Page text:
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Canterbury chief executive Raelene Castle has defended her handling of the Andrew Fifita contract saga, revealing the NRL has cleared the club of any wrongdoing.
Fifita has signed a lucrative four-year contract with Cronulla but the fallout from the deal which fell over with the Bulldogs continues to make headlines.
Details of the memorandum of understanding – which would have made him the highest-paid Bulldog in history – and sections of the contract he signed with the Bulldogs have been leaked.
While the MOU outlined a deal worth $800,000 a year and $3.2 million in total, the Nine Network aired parts of that and the contract proper, which stipulated he would earn $375,000 next year, $425,000 in 2016, $650,000 in 2017 and $675,000 in the final year. That amounts to more than $1 million less than the agreed amount.
Castle, whose signature was on the contract, is comfortable with how the matter has been handled at her end.
“The NRL are comfortable with the documentation we have provided and will not be taking any further investigations,” Castle said.
“We won’t play out our commercial discussions in the media. We always work to handle everything professionally at every level.
“I continue to point to the joint press release in which they were comfortable with the situation, it was approved by them and included a quote from them when it was sent.”
Castle’s last remark refers to a joint statement issued late last month which revealed the transfer wouldn’t happen, despite both parties previously trumpeting the ”signing” news.
In that statement, Castle said: “After signing a memorandum of understanding with Andrew we’ve not been able to agree on the final terms of his NRL playing contract and have ceased negotiations with his management.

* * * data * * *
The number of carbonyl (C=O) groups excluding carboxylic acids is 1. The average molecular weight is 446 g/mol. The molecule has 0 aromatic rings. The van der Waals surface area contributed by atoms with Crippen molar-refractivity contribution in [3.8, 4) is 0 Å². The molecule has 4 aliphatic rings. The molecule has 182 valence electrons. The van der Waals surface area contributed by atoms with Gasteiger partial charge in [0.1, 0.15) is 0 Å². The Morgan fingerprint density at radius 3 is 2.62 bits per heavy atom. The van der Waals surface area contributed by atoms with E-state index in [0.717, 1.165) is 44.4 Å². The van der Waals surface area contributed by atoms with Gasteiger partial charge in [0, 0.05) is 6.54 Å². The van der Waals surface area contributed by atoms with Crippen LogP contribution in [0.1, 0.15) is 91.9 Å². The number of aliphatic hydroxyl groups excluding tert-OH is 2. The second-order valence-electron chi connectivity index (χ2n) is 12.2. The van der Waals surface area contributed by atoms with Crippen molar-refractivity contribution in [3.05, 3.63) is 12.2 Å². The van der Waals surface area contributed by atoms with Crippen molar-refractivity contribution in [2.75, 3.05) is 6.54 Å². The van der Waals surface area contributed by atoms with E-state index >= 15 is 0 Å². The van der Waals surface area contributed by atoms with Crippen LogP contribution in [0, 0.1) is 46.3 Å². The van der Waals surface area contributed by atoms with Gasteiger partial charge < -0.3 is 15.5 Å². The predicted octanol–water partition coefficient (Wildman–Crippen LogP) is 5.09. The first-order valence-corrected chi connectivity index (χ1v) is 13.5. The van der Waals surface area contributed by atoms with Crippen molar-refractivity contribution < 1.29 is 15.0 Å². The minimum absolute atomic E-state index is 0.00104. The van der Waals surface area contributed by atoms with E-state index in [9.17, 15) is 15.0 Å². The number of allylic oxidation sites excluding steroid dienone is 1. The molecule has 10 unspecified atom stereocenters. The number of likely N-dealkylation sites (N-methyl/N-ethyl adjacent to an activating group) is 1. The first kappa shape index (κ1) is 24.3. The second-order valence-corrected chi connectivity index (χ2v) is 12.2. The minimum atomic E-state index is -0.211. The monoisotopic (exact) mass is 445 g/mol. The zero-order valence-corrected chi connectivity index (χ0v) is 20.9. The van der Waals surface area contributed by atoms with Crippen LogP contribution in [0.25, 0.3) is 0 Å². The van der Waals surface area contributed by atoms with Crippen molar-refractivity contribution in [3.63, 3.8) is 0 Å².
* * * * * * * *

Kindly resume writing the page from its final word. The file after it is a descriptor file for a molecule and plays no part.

“We wish Andrew all the best for the future. Andrew’s now free to go and look at rugby union if that’s what he wants to do.’’
Fifita’s management group, I.am Athlete management, added: “Andrew is disappointed that we could not finalise terms with the Bulldogs but we still have several options to explore.”
Since then, it’s been suggested Fifita’s legal team would sue the Bulldogs for lost earnings.
“They are not suing us, we have not received any formal legal advice from Fifita’s management,” Castle said.
High-level playing contracts such as the one offered to Fifita usually include three elements – the portion paid under the salary cap, the marquee player allowance and the third-party agreements. Under salary cap rules the latter cannot be guaranteed by clubs. However, it’s understood all Bulldogs players promised TPAs have received those entitlements over the past five years and the club was confident Fifita would receive all monies promised in the MOU.
The club will now channel its energies on other recruitment and retention priorities, including skipper Michael Ennis and promising prop Lloyd Perrett, who are both off contract at the end of the year. The latter will be representing Queensland in the NYC State of Origin clash on Saturday despite the fact his brother, Bulldogs fullback Sam, represents New Zealand.
“I put a bit of pressure on myself, I knew what people would think of me if I chose Australia when my brother plays for New Zealand,” Perrett said.
“At the end of the day, my mentors at the Bulldogs and my dad said the only person I need to answer for myself is me. I’m happy with the decision I made so I can represent where I grew up.”
Asked about the prospect of one day opposing Sam in a Test match, Perrett said: “That would be crazy. It would be pretty cool, I’m not sure if it’s ever been done before. That would be an awesome experience.”
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